RAD-171 Ch.7 & End of CH.6 X-Ray Production

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  1. how are x-ray photons created
    xray photons are created when high speed electrons from the cathode strike an anode target
  2. what is the speed of incoming electrons
    they travel from zero to half the speed of light in about 2 centimeters
  3. what is the incident electron
    it is the electron coming in from the filament
  4. what happens when incident electrons strike the target
    they convert their tremendous kinetic energy to the atoms of the target material

    this is the interaction that creates x-ray productions
  5. what is kVp
    • kvp is what pushes the electrons over to anode side the strength and power
    • which then produces greater stronger xray photons
  6. the greater the kVp of the incident electrons _______?
    the greater the quality (energy) and quantity (number) of photons created
  7. what is over 99% of the kinetic energy og the incident electrons is converted to what?
  8. what is the remaining 1 percent converted to from the incident electrons
    x-ray photons
  9. Heat is _____ rather than an ______?
    • excitation (creation of)
    • ionization (adding or removing an electron)
  10. what happens when more mAs is used?
    doubling the mAs does what?
    • more electrons come off the filament and thus more x-ray photons created
    • doubles amt of x-rays
  11. what technical factor is needed for the chest in order to get a clearer image
    of you need to more penetration of chest you need increase kVp
  12. what are the two types of target interactions that can produce diagnostic range x-ray photons
    • bremsstrahlung interactions
    • characteristic interactions
  13. what determines what interaction will occur?
    depends on the electron kinetic energy and the binding energy of the electron shells
  14. what is the bremsstrahlung interaction named by?
    the german word for braking or slowing
  15. what causes the incident electron to slow down and diverts the electrons course
    the force field
  16. what is the avg percentage of the x-ray beam that is diverted
  17. where do electrons slow down and lose energy
    at the force field nucleus
  18. what interaction is it when the kVp is under 70?
    and above 70?
    • bremsstrahlung
    • characteristic
  19. what atoms are the electrons absorbed in
    atom of tungsten
  20. What interactions deals with the exact difference between the entering and exiting kinetic energy of the electron
  21. can electrons that are leaving hit other electrons and create beam interactions
  22. the higher the kVP the higher the _____
    beam interaction
  23. what can a single electron cause??
    a single electron can cause numerous brems interaction in many different atoms before losing enough energy to became included in the current flow
  24. what happens when a characteristic electron occurs
    it only happens when the incident electron interacts with an inner shell electron
  25. how can an incident electron knock an inner shell electron from orbit, thereby ionizing the electron
    must have enough energy
  26. what remains in the inner shell when an electron has been knocked out of its orbit
  27. what does the hole do to the atom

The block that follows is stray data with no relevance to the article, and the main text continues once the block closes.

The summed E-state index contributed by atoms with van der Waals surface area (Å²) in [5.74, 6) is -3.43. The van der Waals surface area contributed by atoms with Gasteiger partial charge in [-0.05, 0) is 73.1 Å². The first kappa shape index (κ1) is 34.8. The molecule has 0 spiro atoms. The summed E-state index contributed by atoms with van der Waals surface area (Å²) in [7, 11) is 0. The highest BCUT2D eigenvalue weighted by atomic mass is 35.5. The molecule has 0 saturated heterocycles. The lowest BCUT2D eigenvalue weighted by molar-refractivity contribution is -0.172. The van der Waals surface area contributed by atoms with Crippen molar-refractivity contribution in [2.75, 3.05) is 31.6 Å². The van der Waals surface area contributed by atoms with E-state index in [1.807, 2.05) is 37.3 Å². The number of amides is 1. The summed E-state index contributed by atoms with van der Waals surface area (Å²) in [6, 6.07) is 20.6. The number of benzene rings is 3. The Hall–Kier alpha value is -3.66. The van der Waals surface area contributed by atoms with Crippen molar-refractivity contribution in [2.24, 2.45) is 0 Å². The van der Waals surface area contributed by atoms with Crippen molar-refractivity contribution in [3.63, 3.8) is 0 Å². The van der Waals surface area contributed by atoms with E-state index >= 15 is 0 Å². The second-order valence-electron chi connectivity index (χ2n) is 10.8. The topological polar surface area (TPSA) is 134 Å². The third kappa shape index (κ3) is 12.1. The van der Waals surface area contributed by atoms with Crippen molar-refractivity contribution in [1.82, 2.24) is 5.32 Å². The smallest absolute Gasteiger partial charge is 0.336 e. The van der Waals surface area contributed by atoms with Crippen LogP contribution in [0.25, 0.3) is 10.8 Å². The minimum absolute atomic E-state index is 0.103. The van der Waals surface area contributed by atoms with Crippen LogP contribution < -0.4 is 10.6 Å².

the atom becomes unstable
  28. so when the atom becomes unstable, does another electron replace it ?
    yes an electron from another shell will immediately drop into the hole
  29. what results in the energy difference between the two shells being emitted as an x-ray photon
    the dropping of an electron from an outer, higher energy state into an inner, lower energy state
  30. why are these emissions called characteristic photons
    b/c of their energy is exactly the difference between the binding energies of the outer and inner shells between which the electrons dropped
  31. explain the characteristic cascade
    once an outer shell electron has dropped to fill the hole another electron will drop to fill the hole it left and so on until only the outermost shell is missing an electron
  32. what process can produce numerous x-ray photons for each electron that leaves the atom
    characteristic cascade
  33. what electrons will produce characteristic photons used in diagnostic xray range
    electrons dropped in the k-shell
  34. how come photons from other shells are not used in diagnostic radiology
    their energies are too low to be significant
  35. List the heat unit rectification constants for the following:
    • single phase, full wave 1.00
    • three phase, 6 pulse 1.35
    • three phase, 12 pulse 1.41
    • high frequency 1.45
  36. what conditions are necessary for the production of xrays/
    the electrons hitting the target, you need a high vacuum, high voltage etc..
  37. what percentage of kinetic energy of the electrons is converted to x-ray photons? what happens to the rest?
    15 is actually produced as xrays the rest (99%) is heat
  38. what are the two target interactions that can product x-rays
    bremsstrahlung and characteristic
  39. what interaction is this

    Image Upload
  40. what determines the nerfy of the photon produced during this interaction
    how close the electron gets to the nucleus forcefield, therefore how much it bends and how much energy is lost
  41. what determines the energy of the photons produces during the characteristic interaction
    the amt of energy lost from the outer shell to the inner shell (the jumping from hole to hole) 
  42. what is meant by the characterisitic interaction and cascade